Those feelings didn’t come naturally to me. I’ve had to learnt how to recognise my good qualities and how to give attention to only helpful thoughts in the same way I had to learn to walk and talk. If you are feeling low or you think negatively about yourself those negative feelings can be worked on and changed. And that’s important, because they’re wrong.
9) Support networks do not need to be enormous to be effective. Before I started advocating and meeting all these awesome people who 'got it', I had two people that I could speak to openly and honestly about my condition and recovery. One was my husband and one was my closest friend. I know I am lucky to have them. If you feel that you don’t have the support you need, again I understand you, there's been times I've felt really alone in recovery and that is the time when the online OCD community comes in at its best. All the charities are incredible. There are community groups to be involved in. Having a loving, supportive family, and massive circle of friends all focussed on supporting you is the idea, but for whatever reason that often can’t be the case. So please know that if you want to find extra emotional support, if you want to be part of a community that understands - it is out there for you.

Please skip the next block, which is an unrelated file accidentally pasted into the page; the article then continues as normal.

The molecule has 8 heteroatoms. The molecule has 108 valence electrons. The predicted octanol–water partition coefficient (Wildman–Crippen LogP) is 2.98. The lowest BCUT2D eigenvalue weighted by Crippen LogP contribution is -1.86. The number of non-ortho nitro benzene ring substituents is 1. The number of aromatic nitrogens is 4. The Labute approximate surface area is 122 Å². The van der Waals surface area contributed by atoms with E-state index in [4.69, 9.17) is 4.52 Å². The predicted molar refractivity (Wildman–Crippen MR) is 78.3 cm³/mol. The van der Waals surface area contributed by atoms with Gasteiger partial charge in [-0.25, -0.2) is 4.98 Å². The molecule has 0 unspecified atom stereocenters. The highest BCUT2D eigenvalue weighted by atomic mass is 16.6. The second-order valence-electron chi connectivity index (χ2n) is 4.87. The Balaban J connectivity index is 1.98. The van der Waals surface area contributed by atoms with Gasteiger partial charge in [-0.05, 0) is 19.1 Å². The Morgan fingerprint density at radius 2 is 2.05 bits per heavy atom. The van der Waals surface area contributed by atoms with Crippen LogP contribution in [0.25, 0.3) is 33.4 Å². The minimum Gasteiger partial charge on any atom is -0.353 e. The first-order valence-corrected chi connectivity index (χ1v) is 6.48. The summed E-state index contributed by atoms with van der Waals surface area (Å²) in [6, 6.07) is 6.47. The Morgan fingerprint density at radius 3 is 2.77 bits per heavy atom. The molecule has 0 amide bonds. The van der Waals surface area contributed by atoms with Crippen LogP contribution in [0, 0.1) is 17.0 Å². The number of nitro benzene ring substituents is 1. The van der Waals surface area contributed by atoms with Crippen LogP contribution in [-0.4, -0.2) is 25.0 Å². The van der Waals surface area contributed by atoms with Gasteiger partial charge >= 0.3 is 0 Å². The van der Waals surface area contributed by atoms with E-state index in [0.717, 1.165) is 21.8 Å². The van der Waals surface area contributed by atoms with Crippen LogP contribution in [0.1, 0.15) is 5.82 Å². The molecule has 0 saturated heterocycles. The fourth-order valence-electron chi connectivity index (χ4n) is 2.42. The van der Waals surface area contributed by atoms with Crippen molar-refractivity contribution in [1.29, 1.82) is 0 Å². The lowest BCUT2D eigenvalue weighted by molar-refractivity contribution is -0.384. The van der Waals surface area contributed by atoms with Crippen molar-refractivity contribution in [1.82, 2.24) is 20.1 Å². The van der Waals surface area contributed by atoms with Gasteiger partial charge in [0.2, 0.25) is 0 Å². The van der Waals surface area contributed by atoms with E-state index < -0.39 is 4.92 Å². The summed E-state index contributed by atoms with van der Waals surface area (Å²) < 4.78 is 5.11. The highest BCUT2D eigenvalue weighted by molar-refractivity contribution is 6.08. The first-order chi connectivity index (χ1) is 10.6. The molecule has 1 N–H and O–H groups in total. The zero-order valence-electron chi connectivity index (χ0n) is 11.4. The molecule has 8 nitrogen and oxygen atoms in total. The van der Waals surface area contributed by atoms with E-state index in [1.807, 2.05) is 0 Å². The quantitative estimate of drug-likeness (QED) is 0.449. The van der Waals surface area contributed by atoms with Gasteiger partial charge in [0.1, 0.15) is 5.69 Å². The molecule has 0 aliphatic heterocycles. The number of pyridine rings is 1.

10) I want to end with this message that there has never been a time like now for OCD awareness. I know through our dealings with the media, through the people who message me, the amazing work I can see of others and it's introduction into mainstream society, that awareness of OCD is spreading like wildfire and that it amazing. It also means that the more people there are who are aware, the more people there are to fight for better and better services and better availability of resources, like the work Chrissie is doing with Gamechangers. It’s a really exciting time for all of us."
Okay and there you have it. The end part of my speech and some of the bits I've learned most about recovery!
Please click here for more information about:
Stuart Ralph and The OCD Stories
Matt Shoobridge Mind Over Matter Radio Show
Artist Sean Shinnock
And I’m gonna stop there thanks for listening